Brindisi said that he has introduced bipartisan legislation that would prohibit cities from defunding the police and called for a doubling of the U.S. Department of Justice ‘s Community-Oriented Policing Services (COPS) grant, which gives grants to hire community policing professionals, employ new policing strategies and provide assistance to communities and law enforcement. Brindisi also talked about investing in mental health and substance abuse treatment to alleviate the responsibilities of officers.

“We need to make sure at the federal level that we have accountability within our police departments, and we ensure that there is proper training for police and that we have a more just and fair criminal justice system for everybody,” Brindisi said. “We want to make sure we have officers engaged in the community, building trust and that’s how we can solve some of these issues.”

Price emphasized the idea that all lives matter and how mistakes, poor choices and bad decisions on the part of police officers gives the entire police force a negative and undeserved reputation. Price called for funding from police departments to be used to buy “pseudo-military goods” and reinvest excess money into mental health care treatment and advanced training programs. He concluded by stating that the federal government does not have all the answers and that he would like to see communities address this on their own to determine strategies that work for them.

Finally, candidates were asked to address the ongoing climate crisis that threatens the world and whether they support a fee or a tax on carbon to fight climate change.

Brindisi emphasized the importance of listening to the scientific community and acting in a timely manner. Brindisi called for a return to the Paris Agreement and an investment in energy incentives, energy efficiency programs and a diverse energy portfolio that focuses on clean energy. He also expressed that he would like to see an infrastructure bill that would work to invest in green technology while upgrading and modernizing the New York energy grid.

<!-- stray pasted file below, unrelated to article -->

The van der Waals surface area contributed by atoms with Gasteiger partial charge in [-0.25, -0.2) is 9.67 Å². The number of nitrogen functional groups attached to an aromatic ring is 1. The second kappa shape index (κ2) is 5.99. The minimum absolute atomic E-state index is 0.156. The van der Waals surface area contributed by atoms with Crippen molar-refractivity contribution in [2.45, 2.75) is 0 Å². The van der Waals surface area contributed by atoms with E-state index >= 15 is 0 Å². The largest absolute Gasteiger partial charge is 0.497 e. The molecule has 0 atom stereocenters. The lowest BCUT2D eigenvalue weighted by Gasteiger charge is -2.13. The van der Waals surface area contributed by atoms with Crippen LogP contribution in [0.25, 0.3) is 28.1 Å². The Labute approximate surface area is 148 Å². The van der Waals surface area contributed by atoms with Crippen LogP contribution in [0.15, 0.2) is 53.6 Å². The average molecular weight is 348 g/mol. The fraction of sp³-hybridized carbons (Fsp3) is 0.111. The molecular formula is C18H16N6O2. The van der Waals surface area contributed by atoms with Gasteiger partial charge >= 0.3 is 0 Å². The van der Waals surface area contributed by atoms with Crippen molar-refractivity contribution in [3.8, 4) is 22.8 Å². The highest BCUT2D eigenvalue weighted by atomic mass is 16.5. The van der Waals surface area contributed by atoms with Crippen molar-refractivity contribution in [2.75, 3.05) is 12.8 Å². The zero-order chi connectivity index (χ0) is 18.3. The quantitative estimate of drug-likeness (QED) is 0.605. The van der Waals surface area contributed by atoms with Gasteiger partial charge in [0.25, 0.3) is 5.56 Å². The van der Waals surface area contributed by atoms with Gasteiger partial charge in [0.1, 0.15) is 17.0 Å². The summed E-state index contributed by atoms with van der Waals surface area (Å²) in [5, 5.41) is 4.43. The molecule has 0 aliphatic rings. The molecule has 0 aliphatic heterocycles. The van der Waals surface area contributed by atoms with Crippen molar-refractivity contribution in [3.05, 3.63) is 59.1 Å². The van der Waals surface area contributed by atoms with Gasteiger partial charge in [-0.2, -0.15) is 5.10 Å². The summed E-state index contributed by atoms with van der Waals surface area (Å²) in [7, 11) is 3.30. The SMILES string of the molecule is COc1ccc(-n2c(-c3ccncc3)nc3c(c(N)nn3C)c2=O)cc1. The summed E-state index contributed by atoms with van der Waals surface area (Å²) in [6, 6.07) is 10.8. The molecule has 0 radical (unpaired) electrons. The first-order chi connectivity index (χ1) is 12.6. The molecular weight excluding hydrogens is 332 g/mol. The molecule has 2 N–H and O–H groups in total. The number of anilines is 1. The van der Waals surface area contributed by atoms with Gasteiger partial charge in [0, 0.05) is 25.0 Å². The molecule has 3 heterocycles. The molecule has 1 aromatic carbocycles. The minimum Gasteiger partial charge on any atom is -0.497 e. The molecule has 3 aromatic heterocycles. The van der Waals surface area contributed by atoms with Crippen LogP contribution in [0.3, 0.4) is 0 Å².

Price said that he sees nothing wrong with preparing our nation for the future and demanding clean air, water and food supplies but is against adding a carbon tax. Price opts for individuals in each community to hold corporations accountable for their carbon contributions. He later suggested that he would want to wait for more accurate and definitive information to be provided from individuals across the country and not the federal government before moving forward.

“I’m not a scientist, and I’ve read and listened a lot to various opinions,” Price said. “There are some who will tell you that climate change is a fact while others will tell you it is a myth. Me, personally, I’m not sure where I stand. So, let’s work together to work forward, do what is right now, think about the future and then as information increases, adjust accordingly.”

Tenney agrees that in order to move forward, officials must look at the science. She touched upon her issues with the Green New Deal and stated that it would destroy the economy and ultimately hurt upstate New York. She also expressed her concurrence with the withdrawal from the Paris Agreement because she believes that China should take more accountability.

“If we had responsible and safe gas drilling here, we could transform the economy, and we are struggling right now,” Tenney said. “It has transformed our communities, lowered carbon emissions, so I agree that science needs to take hold. It has also brought about independence to this country and Middle-East peace. When it comes to climate, I don’t think we need any more taxes on our farmers or our businesses. Let’s give them a chance to grow out of this terrible pandemic.”